- US/Iraq Talks Stall: Iraqi Prime Minister Nouri Maliki declared that talks with the US aimed at reaching a long-term agreement allowing US forces to remain in Iraq have "reached an impasse". According to Maliki, the US demands compromised Iraqi sovereignty. President Bush has said he wants an agreement by the end of July, as the UN mandate for US forces to be in Iraq expires at the end of 2008. Maliki said of the proposal, "We cannot allow US forces to have the right to jail Iraqis or assume, alone, the responsibility of fighting against terrorism."
- Midwest Pounded: Iowa's Cedar River broke its banks yesterday, forcing the evacuation of thousands of homes and causing a railroad bridge to collapse. Officials estimated that 100 blocks are underwater in Cedar Rapids, where preparations weren't enough to hold back the water. The sheriff said of the weather crisis, "We're just kind of at God's mercy right now, so hopefully people that never prayed before this, it might be a good time to start." Estimates show that 3,200 homes were evacuated and 8,000 residents have been displaced. This news comes after a deadly tornado hit an Iowa Boy Scout camp, and a similarly deadly twister tore through Kansas, leaving residents to dig out of the destruction.
To see an exclusive, first-hand photo account of the Kansas aftermath, read more
Three women, none named Hillary Clinton, are on Politico's short list of potential Barack Obama running mates. They include: Kansas Gov. Kathleen Sebelius, Arizona Gov. Janet Napolitano and Missouri Sen. Claire McCaskill.
They all bring red state credentials, have avoided focusing on gender during their campaigns, and are not considered polarizing figures by Republicans in their home states.
For some background info on each potential running mate, read more
A Kansas man who has admitted molesting a boy is under judge's orders to advertise his crime. He's been sentenced to post signs around his house and affix a decal on his car proclaiming that he is a sex offender. The hand-painted signs read, “A Sex Offender Lives Here” and cover all four sides of Leroy Schad's white house in this central Kansas town. The entire population of the town is only about 150 people. His vehicle did not escape the sentence, and has been fitted with a large decal with bold yellow lettering reading “Sex Offender In This Car.”
Schad, 72, original charge was four counts of taking indecent liberties with a 9-year-old girl and an 11-year-old boy in 2005. His plea-bargain in March 2007 was to a lesser charge of aggravated indecent solicitation of a child, and the original charges were dismissed. The judge has ordered the signs to remain during Schad's entire sentence, which includes house arrest for five years.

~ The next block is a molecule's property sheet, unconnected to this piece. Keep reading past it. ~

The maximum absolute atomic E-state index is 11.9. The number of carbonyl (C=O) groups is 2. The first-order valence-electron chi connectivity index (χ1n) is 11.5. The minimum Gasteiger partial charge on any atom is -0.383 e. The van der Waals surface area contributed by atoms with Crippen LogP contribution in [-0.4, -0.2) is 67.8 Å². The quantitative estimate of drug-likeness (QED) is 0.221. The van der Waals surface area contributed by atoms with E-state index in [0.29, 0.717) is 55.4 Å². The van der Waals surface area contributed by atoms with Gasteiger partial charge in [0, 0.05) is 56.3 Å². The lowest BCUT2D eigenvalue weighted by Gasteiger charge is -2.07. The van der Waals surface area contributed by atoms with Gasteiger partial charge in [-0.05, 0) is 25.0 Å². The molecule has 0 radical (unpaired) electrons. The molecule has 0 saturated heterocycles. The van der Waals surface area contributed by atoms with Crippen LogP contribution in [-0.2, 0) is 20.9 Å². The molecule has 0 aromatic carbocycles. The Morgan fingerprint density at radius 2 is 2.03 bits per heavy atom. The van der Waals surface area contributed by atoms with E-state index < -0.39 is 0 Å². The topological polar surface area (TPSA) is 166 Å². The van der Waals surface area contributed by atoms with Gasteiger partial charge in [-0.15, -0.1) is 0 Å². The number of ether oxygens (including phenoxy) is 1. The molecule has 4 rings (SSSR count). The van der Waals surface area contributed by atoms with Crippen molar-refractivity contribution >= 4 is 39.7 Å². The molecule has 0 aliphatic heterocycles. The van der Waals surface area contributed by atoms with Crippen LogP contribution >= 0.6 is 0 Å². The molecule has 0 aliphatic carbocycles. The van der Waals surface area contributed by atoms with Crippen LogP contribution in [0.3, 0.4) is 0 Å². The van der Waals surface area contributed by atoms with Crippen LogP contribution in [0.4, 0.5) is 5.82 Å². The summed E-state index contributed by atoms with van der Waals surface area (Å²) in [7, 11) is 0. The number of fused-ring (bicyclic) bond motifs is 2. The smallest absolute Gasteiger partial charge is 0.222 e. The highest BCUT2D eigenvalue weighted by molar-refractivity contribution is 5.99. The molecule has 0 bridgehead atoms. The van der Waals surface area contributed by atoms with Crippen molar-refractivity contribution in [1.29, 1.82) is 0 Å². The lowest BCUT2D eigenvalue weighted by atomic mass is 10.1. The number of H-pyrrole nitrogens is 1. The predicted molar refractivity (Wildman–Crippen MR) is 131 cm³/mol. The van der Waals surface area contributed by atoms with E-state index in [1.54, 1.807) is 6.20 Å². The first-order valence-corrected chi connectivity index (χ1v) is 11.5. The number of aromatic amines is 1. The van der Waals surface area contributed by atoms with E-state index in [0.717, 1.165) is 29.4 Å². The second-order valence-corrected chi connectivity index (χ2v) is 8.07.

Schad is appealing the sign requirement which replaced about three years behind bars. “I know that I deserve something for that, but I don't think I deserve what I got,” he said, adding, “It's been pure hell.” Schad has lived in the small town since 1971.
Is this exactly what he deserves, or unusually cruel and creative punishment?
Oprah is keen on a woman politician not named Hillary Clinton. The latest issue of O magazine features Kansas Governor Kathleen Sebelius in a piece about the virtues of female executive know-how. Governor Sebelius, an Obama supporter, gave this year's Democratic response after Bush's State of the Union.
Today the New York Times explored Oprah's apparent pick for first female president, along with some other likely candidates. The short list also includes Janet Napolitano, the Democratic governor of Arizona, and Condoleezza Rice.
The article explains that Sebelius and Napolitano have Clinton's ambitious appeal without all the baggage. It goes on to praise Napolitano for having bypassed "any of the old-fashioned ways of gaining political prominence: on the coattails of a doting daddy (see Susan Molinari), a dead husband (see Mary Bono), or a politically dead husband (see Elizabeth Dole)."
Do you think Hillary Clinton, with her connections and name recognition, is the female gender's best shot at capturing the White House? Or, are we just beginning to tap a generous supply of able female leaders?
It's stuff like this that renews my hope in girlkind. (Yes, it's my made-up word.) If girls would stop dressing like hookers and twirling around stripper poles in their bedrooms while filming themselves on webcams so pervy middle-aged men could get off, they could develop some talent. I mean, a teen playing an epic Kansas tune (Wayward Son) on the organ—unironically? I. Heart. Her.